Trent Loos

Fans of baseball are well aware of the value of a good utility player—that one guy who can come off the bench and play almost any position on the field when the starter can’t get the job done or perhaps is injured. Throughout the history of baseball, utility players have certainly been the key to some major wins and losses at all levels even in the major leagues.

As regular readers of this column are probably highly aware, our girls are very passionate players of softball but the term “utility player” was not something they were familiar with until recently and the conversation didn’t happen because of an outdoor sport.

Lindsi, a senior, and Landri, a sophomore, both participate on our school’s competitive one-act play team. Since the beginning of the semester, they have rehearsed before, during and occasionally after school a play called “Diamond Dreams.” When the script was released, they were so excited to potentially play sisters Kit and Dottie on the All-American Baseball League. However, Landri didn’t land the role of Kit, as a senior was selected for the part, but Lindsi was chosen to play big sister Dottie.

Let’s not forget that these practices and performances, as well as school in general, have included wearing a face mask, which definitely has an effect on a play. COVID-19 has made many activities more challenging and this is just another one, but mostly everyone is just grateful to still be performing. Fast forward to having about four performances in the books when the senior who plays Kit has COVID-19 symptoms and is sent home to test. The two understudies, who were supposed to come off the bench in her absence, were both petrified and refused to do it so Landri, who just happens to know the lines for the part she wanted all along, is now Kit. Not only did she do two local performances for the parents but an area contest and the conference championship (which they won).

All of this prompted the conversation with the girls about utility players and the importance of them. While the starters and the big names often get all the glory, this show, literally, could not go on without the person who stepped up and filled the empty shoes. And just like in baseball, winning or losing depends on the weakest link. Is that weakest link able to be good enough to not let their team down? In this case—absolutely. But more clearly it shows the importance of staying involved and paying attention so you are prepared in the event, perhaps even more likely with the onset of COVID-19, that you are called upon to step up and fill in.

I think of farmers and ranchers as the ultimate utility players. Very seldom—and I think I can pretty safely say never—are farmers or ranchers good at just one position. While a great pitcher may not bat and possibly only fields a ball in self-defense, farmers and ranchers do not have that luxury. They have to field many positions from manager to grounds crew and everything in between. From strategy to implementation and marketing to finance, they are called upon to do it all, on and off the field. Fortunately, most have an outstanding crew that has been groomed to fortify their weak links, from spouses to children and parents to hired hands, they can step in and do their part for the team.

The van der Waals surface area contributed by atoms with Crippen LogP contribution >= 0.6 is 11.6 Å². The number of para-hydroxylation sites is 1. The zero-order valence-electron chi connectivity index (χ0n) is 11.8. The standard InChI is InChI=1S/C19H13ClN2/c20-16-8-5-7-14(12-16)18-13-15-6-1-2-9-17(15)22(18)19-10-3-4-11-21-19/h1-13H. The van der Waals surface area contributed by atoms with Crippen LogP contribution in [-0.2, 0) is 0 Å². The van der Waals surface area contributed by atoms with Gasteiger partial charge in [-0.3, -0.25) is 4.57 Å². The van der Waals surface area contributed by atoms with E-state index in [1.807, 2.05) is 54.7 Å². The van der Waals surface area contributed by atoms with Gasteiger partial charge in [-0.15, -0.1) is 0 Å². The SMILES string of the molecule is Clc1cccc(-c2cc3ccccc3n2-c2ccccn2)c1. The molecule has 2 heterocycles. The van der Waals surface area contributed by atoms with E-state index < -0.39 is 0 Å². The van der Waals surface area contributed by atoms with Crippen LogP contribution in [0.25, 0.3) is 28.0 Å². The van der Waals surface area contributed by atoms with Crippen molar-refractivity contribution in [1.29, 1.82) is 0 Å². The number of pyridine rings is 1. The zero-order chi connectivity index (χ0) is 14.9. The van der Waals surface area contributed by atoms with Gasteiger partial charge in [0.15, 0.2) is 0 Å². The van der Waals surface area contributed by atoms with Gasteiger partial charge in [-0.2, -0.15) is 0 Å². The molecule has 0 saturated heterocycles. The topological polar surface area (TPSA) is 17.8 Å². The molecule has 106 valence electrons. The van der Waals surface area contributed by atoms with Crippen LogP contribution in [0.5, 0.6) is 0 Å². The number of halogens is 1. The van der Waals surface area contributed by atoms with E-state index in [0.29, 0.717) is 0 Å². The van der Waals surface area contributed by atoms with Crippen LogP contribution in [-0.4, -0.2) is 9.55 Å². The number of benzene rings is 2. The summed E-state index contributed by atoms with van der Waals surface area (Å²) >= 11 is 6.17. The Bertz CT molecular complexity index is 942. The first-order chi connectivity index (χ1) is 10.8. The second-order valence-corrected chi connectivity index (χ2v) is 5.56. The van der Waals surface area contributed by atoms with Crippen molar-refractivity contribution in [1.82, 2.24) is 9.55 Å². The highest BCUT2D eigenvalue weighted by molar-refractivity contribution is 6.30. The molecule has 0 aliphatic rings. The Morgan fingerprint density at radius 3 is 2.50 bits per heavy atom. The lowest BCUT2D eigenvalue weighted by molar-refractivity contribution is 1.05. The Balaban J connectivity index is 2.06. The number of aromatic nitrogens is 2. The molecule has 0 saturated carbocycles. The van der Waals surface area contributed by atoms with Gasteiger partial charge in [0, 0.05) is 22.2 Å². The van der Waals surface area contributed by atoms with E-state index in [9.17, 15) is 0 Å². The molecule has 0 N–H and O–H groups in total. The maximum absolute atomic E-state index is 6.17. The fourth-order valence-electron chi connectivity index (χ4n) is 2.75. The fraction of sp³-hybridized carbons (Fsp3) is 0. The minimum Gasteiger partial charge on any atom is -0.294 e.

The utility player, in any discipline, must be more than a warm body on the bench. They have to be aware of everything that is taking place and be prepared, physically and mentally, to step in at any time when called upon. Think about your team. Who is your most important utility player? Could you do it without them? Do they know how much you appreciate their willingness to play that key role? In the spirit of this wonderful American holiday and particularly in a year when so much has gone wrong and been out of our control, what better time to be truly thankful for the many blessings we have and the outstanding performance of all the amazing utility players on our teams. The only way your team players can have a grand slam is if you put them in a position to be successful regardless of their role. Good managers have the ability to make the best use of the players on their team for the good of the team and that’s a priceless skill.

The entire crew at Team Loos would like to take this ink to wish you and your family a very blessed and Happy Thanksgiving as we all look toward 2021 with renewed hope.

Editor’s note: Trent Loos is a sixth generation United States farmer, host of the daily radio show, Loos Tales, and founder of Faces of Agriculture, a non-profit organization putting the human element back into the production of food. Get more information at, or email Trent at

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